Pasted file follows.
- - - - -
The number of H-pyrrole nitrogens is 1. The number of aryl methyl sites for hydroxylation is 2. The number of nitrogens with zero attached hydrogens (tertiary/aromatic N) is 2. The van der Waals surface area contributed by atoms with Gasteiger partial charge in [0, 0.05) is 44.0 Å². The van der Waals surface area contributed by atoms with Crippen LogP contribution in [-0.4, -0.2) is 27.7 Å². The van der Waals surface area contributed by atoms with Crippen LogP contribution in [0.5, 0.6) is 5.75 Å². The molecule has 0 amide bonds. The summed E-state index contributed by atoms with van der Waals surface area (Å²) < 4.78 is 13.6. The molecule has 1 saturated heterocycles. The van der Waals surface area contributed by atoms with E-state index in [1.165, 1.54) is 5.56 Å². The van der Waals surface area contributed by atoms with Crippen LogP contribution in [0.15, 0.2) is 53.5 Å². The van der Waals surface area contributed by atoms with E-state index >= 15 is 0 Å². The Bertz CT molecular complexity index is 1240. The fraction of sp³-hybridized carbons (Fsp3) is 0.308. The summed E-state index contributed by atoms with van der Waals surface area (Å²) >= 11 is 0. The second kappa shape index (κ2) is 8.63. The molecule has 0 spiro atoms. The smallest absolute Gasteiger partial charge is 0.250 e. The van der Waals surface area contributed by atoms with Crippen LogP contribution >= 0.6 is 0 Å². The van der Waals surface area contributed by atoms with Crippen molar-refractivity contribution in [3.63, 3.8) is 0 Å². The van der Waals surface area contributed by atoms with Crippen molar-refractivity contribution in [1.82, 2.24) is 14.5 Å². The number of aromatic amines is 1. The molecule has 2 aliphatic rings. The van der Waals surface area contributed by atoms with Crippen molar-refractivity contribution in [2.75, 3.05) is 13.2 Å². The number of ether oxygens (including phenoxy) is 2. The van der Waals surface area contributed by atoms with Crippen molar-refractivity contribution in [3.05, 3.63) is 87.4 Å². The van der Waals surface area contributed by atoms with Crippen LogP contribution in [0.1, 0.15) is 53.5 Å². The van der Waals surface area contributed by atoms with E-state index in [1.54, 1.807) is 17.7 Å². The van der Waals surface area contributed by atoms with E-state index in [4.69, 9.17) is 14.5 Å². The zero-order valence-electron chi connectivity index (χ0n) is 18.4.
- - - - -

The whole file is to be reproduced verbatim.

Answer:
The number of H-pyrrole nitrogens is 1. The number of aryl methyl sites for hydroxylation is 2. The number of nitrogens with zero attached hydrogens (tertiary/aromatic N) is 2. The van der Waals surface area contributed by atoms with Gasteiger partial charge in [0, 0.05) is 44.0 Å². The van der Waals surface area contributed by atoms with Crippen LogP contribution in [-0.4, -0.2) is 27.7 Å². The van der Waals surface area contributed by atoms with Crippen LogP contribution in [0.5, 0.6) is 5.75 Å². The molecule has 0 amide bonds. The summed E-state index contributed by atoms with van der Waals surface area (Å²) < 4.78 is 13.6. The molecule has 1 saturated heterocycles. The van der Waals surface area contributed by atoms with E-state index in [1.165, 1.54) is 5.56 Å². The van der Waals surface area contributed by atoms with Crippen LogP contribution in [0.15, 0.2) is 53.5 Å². The van der Waals surface area contributed by atoms with E-state index >= 15 is 0 Å². The Bertz CT molecular complexity index is 1240. The fraction of sp³-hybridized carbons (Fsp3) is 0.308. The summed E-state index contributed by atoms with van der Waals surface area (Å²) >= 11 is 0. The second kappa shape index (κ2) is 8.63. The molecule has 0 spiro atoms. The smallest absolute Gasteiger partial charge is 0.250 e. The van der Waals surface area contributed by atoms with Crippen LogP contribution >= 0.6 is 0 Å². The van der Waals surface area contributed by atoms with Crippen molar-refractivity contribution in [3.63, 3.8) is 0 Å². The van der Waals surface area contributed by atoms with Crippen molar-refractivity contribution in [1.82, 2.24) is 14.5 Å². The number of aromatic amines is 1. The molecule has 2 aliphatic rings. The van der Waals surface area contributed by atoms with Crippen molar-refractivity contribution in [2.75, 3.05) is 13.2 Å². The number of ether oxygens (including phenoxy) is 2. The van der Waals surface area contributed by atoms with Crippen molar-refractivity contribution in [3.05, 3.63) is 87.4 Å². The van der Waals surface area contributed by atoms with Crippen LogP contribution in [0.1, 0.15) is 53.5 Å². The van der Waals surface area contributed by atoms with E-state index in [1.54, 1.807) is 17.7 Å². The van der Waals surface area contributed by atoms with E-state index in [4.69, 9.17) is 14.5 Å². The zero-order valence-electron chi connectivity index (χ0n) is 18.4.